The Knicks are a bit younger, but just as shallow. Jared Jeffries, Renaldo Balkman, Bill Walker and a couple of rookies represent their second until the 33-year-old Baron Davis returns from injury. To squeeze out as many regular season wins as possible, Mike D'Antoni is going to have to push Carmelo Anthony, Amare Stoudemire and Tyson Chandler for heavy, heavy minutes. The two bigs both have a checkered injury history. Even if the Knicks can somehow keep those three on the floor for enough minutes and avoid injuries, they still have to figure out how the pieces fit.
No one can tell you if the Sixers' new ownership group, led by Joshua Harris, made the right long-term decision by staying the course on the court heading into this season, but in the short term, they've got a big advantage and a coach who knows how to play the angles. Their depth and continuity will have them better prepared to weather the storm of the condensed schedule, and even if none of their players make dramatic improvements year-over-year, they should still be in great position to move up in playoff seeding this year. If Jrue Holiday and/or Evan Turner elevate their games, who knows what their ceiling is.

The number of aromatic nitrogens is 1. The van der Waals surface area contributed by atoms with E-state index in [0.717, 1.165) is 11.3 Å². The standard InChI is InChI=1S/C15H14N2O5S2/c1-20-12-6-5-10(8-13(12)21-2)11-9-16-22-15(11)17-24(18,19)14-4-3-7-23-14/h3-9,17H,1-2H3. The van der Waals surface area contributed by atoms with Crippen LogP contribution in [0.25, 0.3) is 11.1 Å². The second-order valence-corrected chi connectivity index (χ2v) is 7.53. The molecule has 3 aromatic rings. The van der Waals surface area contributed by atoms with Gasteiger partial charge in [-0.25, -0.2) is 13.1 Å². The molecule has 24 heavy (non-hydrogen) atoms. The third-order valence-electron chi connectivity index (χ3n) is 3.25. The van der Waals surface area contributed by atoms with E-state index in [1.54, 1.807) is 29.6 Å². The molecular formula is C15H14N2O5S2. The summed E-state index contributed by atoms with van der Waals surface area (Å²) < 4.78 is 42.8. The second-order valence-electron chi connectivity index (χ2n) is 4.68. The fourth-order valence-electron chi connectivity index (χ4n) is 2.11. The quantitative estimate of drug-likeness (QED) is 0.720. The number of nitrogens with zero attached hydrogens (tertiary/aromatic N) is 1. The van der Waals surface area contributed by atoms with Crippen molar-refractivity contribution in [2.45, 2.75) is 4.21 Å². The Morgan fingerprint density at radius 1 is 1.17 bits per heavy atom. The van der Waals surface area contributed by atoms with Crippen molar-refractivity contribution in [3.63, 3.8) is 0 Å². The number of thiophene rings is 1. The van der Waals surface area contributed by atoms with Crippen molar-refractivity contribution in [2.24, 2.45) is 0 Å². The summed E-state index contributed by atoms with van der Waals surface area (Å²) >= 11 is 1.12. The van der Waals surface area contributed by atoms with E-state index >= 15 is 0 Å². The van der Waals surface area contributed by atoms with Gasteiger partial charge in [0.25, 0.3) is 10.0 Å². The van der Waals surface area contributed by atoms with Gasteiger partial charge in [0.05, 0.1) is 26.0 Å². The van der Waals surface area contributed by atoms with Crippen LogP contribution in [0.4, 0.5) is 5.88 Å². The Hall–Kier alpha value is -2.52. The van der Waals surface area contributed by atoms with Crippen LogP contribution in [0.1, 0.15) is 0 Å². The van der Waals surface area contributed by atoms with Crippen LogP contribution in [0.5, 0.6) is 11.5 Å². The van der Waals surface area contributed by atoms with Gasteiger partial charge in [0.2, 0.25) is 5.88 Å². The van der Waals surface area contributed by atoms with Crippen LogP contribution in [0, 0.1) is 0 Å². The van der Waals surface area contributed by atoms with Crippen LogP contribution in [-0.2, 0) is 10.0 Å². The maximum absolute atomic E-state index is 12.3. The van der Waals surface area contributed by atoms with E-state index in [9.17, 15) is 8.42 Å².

Put a winner on the floor and the fans will come to the games. That's been the mantra for Philly sports forever. Well, this Sixers team not only has a chance to win the Atlantic, they also promise to put on a good show. They play an exciting brand of team basketball, and they've got a 21-year-old point guard who's on the verge of making the leap to stardom (or at least notoriety). If there was ever a time to jump on the bandwagon, this is it. The 66-game schedule may be onerous for the teams, but it's a dream for the fans. They'll be playing four or five games a week in an imbalanced schedule which pits them against conference rivals they'll be fighting for playoff position. It's going to seem more like a baseball schedule than basketball.
It all starts tonight, in Portland, at 10PM. The season begins with a five-game West coast trip (five winnable games), before they open their home schedule on January 6th against the Detroit Pistons. If you're a non-believer, or just looking for a way to kill a couple hours during this quiet week, tune in to a couple of games out west, give this team a chance to win you over. You don't want to miss the beginning of what promises to be a wild ride all the way to the playoffs.